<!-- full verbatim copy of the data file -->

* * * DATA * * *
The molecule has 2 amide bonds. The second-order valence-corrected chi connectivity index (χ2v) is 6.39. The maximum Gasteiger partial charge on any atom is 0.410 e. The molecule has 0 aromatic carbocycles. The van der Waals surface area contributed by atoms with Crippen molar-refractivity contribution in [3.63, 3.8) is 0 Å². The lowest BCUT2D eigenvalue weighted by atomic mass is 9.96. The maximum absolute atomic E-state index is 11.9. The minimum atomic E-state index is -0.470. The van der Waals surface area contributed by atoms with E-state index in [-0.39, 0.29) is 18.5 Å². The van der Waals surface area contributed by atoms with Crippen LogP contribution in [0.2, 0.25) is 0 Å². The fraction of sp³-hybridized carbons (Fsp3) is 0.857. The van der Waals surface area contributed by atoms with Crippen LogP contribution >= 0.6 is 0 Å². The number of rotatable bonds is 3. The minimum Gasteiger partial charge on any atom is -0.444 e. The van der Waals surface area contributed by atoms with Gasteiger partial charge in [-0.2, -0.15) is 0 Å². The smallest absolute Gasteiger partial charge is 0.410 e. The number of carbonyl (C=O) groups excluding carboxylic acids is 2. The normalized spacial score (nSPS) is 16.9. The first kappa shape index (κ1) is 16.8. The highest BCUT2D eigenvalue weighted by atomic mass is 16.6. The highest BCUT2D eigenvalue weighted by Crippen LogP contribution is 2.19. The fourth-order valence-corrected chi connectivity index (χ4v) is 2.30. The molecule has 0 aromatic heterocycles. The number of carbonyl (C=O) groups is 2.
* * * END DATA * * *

The molecule has 2 amide bonds. The second-order valence-corrected chi connectivity index (χ2v) is 6.39. The maximum Gasteiger partial charge on any atom is 0.410 e. The molecule has 0 aromatic carbocycles. The van der Waals surface area contributed by atoms with Crippen molar-refractivity contribution in [3.63, 3.8) is 0 Å². The lowest BCUT2D eigenvalue weighted by atomic mass is 9.96. The maximum absolute atomic E-state index is 11.9. The minimum atomic E-state index is -0.470. The van der Waals surface area contributed by atoms with E-state index in [-0.39, 0.29) is 18.5 Å². The van der Waals surface area contributed by atoms with Crippen LogP contribution in [0.2, 0.25) is 0 Å². The fraction of sp³-hybridized carbons (Fsp3) is 0.857. The van der Waals surface area contributed by atoms with Crippen LogP contribution >= 0.6 is 0 Å². The number of rotatable bonds is 3. The minimum Gasteiger partial charge on any atom is -0.444 e. The van der Waals surface area contributed by atoms with Gasteiger partial charge in [-0.2, -0.15) is 0 Å². The smallest absolute Gasteiger partial charge is 0.410 e. The number of carbonyl (C=O) groups excluding carboxylic acids is 2. The normalized spacial score (nSPS) is 16.9. The first kappa shape index (κ1) is 16.8. The highest BCUT2D eigenvalue weighted by atomic mass is 16.6. The highest BCUT2D eigenvalue weighted by Crippen LogP contribution is 2.19. The fourth-order valence-corrected chi connectivity index (χ4v) is 2.30. The molecule has 0 aromatic heterocycles. The number of carbonyl (C=O) groups is 2.